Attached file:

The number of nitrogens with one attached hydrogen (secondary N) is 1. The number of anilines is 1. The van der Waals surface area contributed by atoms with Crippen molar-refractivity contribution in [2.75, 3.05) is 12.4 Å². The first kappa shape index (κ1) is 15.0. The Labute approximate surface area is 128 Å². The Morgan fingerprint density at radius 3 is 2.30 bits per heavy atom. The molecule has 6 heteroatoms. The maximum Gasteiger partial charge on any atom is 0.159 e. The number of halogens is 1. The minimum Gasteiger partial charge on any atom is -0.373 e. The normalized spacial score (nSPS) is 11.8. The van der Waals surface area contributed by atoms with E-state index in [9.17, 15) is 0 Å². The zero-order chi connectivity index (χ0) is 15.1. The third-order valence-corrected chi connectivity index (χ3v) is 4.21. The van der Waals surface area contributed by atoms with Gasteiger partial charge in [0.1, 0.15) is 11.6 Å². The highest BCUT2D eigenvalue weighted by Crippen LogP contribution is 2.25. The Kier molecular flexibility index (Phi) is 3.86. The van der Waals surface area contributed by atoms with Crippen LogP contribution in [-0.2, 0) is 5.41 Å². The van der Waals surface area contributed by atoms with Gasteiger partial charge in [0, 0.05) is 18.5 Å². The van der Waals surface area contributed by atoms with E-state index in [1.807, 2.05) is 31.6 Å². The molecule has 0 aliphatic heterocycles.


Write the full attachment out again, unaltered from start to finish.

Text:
The number of nitrogens with one attached hydrogen (secondary N) is 1. The number of anilines is 1. The van der Waals surface area contributed by atoms with Crippen molar-refractivity contribution in [2.75, 3.05) is 12.4 Å². The first kappa shape index (κ1) is 15.0. The Labute approximate surface area is 128 Å². The Morgan fingerprint density at radius 3 is 2.30 bits per heavy atom. The molecule has 6 heteroatoms. The maximum Gasteiger partial charge on any atom is 0.159 e. The number of halogens is 1. The minimum Gasteiger partial charge on any atom is -0.373 e. The normalized spacial score (nSPS) is 11.8. The van der Waals surface area contributed by atoms with E-state index in [9.17, 15) is 0 Å². The zero-order chi connectivity index (χ0) is 15.1. The third-order valence-corrected chi connectivity index (χ3v) is 4.21. The van der Waals surface area contributed by atoms with Gasteiger partial charge in [0.1, 0.15) is 11.6 Å². The highest BCUT2D eigenvalue weighted by Crippen LogP contribution is 2.25. The Kier molecular flexibility index (Phi) is 3.86. The van der Waals surface area contributed by atoms with Crippen LogP contribution in [-0.2, 0) is 5.41 Å². The van der Waals surface area contributed by atoms with Gasteiger partial charge in [0, 0.05) is 18.5 Å². The van der Waals surface area contributed by atoms with E-state index in [1.807, 2.05) is 31.6 Å². The molecule has 0 aliphatic heterocycles.